FIG. 4 is an assembly view in cross-section of the nut assembly of FIG. 3;
FIG. 5 is a perspective view of a locking titanium alloy fastener insert;
FIG. 6 is a sectional view of a titanium alloy fastener insert along a locking segment; and
FIG. 7 is a front sectional view of a fastener insert illustrating a preferred cross-sectional dimension.
Referring to FIGS. 1-2, there is shown an insert 10 formed from a titanium alloy in accordance with the teachings of the present invention. The fastener insert, which may be of a variety of shapes and sizes, is shown to be in the form of a helically coiled wire to be used in association with a threaded fastener 12. As shown, the insert is of the free running variety as opposed to a locking fastener insert which may be useful for certain types of fastener assemblies. The fastener insert is positioned within a threaded aperture or tapped hole 16 provided along a substrate 14 to secure an object 30 in combination with the fastener. By free running, it is meant that the titanium insert has substantially symmetrical helical coil over its entire length, whereas a locking fastener insert includes at least one non-symmetrical convolution, usually including straight segments as illustrated in FIG. 5.
Preferably, the fastener inserts 10 are manufactured such that they are larger in diameter, before installation, than the tapped holes within which they are employed to ensure that they become firmly secured. For helically wound fastener inserts, it is preferable that the coils have about a 60° internal screw thread convolution which can accommodate virtually any standard threaded bolt or screw. Additionally, the fastener inserts may include a removable or break away tang which is useful during the insertion process.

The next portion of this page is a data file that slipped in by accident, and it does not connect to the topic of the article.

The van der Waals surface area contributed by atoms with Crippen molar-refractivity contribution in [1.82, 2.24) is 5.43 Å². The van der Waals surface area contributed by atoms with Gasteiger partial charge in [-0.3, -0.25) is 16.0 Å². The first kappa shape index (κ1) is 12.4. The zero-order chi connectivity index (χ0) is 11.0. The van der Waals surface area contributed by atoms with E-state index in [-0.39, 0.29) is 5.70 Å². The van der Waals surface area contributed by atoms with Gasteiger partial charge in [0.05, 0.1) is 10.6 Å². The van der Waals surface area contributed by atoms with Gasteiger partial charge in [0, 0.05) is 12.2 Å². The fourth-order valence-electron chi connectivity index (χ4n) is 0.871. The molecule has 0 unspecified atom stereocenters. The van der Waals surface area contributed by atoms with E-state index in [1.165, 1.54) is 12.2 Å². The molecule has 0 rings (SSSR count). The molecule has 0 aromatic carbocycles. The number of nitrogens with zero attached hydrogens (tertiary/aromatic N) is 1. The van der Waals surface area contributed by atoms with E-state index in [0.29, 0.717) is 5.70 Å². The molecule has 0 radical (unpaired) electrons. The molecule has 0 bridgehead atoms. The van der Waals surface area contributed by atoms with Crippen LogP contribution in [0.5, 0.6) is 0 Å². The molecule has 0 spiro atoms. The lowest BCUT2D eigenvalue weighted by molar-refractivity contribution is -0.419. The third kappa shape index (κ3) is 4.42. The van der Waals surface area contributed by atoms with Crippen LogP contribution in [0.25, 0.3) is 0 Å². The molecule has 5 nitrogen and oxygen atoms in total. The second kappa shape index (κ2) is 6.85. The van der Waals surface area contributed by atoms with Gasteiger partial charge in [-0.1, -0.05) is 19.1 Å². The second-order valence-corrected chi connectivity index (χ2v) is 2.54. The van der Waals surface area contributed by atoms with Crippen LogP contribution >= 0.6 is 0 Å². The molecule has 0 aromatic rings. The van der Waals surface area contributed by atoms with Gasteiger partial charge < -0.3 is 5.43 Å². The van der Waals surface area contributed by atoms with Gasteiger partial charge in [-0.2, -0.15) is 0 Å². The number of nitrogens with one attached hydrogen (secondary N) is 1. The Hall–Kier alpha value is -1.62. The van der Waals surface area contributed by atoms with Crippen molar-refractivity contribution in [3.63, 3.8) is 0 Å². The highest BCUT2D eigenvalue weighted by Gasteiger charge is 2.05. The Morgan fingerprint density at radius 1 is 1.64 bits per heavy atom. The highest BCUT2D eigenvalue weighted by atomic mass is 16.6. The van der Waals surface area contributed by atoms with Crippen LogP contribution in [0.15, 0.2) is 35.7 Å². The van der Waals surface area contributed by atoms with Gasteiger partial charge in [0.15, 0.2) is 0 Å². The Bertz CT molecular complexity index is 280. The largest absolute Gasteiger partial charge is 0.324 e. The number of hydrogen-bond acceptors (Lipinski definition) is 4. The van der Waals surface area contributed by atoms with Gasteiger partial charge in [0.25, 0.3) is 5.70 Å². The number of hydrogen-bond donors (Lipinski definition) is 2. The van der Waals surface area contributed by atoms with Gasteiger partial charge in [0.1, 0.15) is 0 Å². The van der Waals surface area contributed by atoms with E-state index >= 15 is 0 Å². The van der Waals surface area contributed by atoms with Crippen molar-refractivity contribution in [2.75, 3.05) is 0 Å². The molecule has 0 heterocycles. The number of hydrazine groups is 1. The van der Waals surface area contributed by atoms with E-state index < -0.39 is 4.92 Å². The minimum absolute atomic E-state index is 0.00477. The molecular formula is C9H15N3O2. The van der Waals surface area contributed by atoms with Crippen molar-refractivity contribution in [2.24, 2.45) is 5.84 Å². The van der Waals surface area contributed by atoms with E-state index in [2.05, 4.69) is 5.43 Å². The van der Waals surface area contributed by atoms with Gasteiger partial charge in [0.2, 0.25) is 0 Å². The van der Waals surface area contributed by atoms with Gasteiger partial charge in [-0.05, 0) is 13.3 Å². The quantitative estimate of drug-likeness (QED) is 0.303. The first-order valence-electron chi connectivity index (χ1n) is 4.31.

Referring to FIGS. 3 and 4, a nut assembly 20 incorporating a titanium fastener insert 10 is shown. The nut assembly may include either a free running or a locking fastener insert as needed and described above. The nut 22, which may be made on a conventional nut making machine, includes a barrel 24 of generally constant pitch and diameter throughout. Upon installing the insert 10 within the nut barrel 24, the internal threads of the nut may be deformed at each end 32 and 32A, respectively, to prevent the insert from becoming disengaged from the nut.
Upon forming the nut assembly 20, a fastener such as a threaded bolt or a stud can be inserted into the nut including the fastener insert to retain an object 30. The nut assembly not only is resistant to galvanic corrosion as defined above, but also provides a more uniform torque and more accurate preload or clamp up.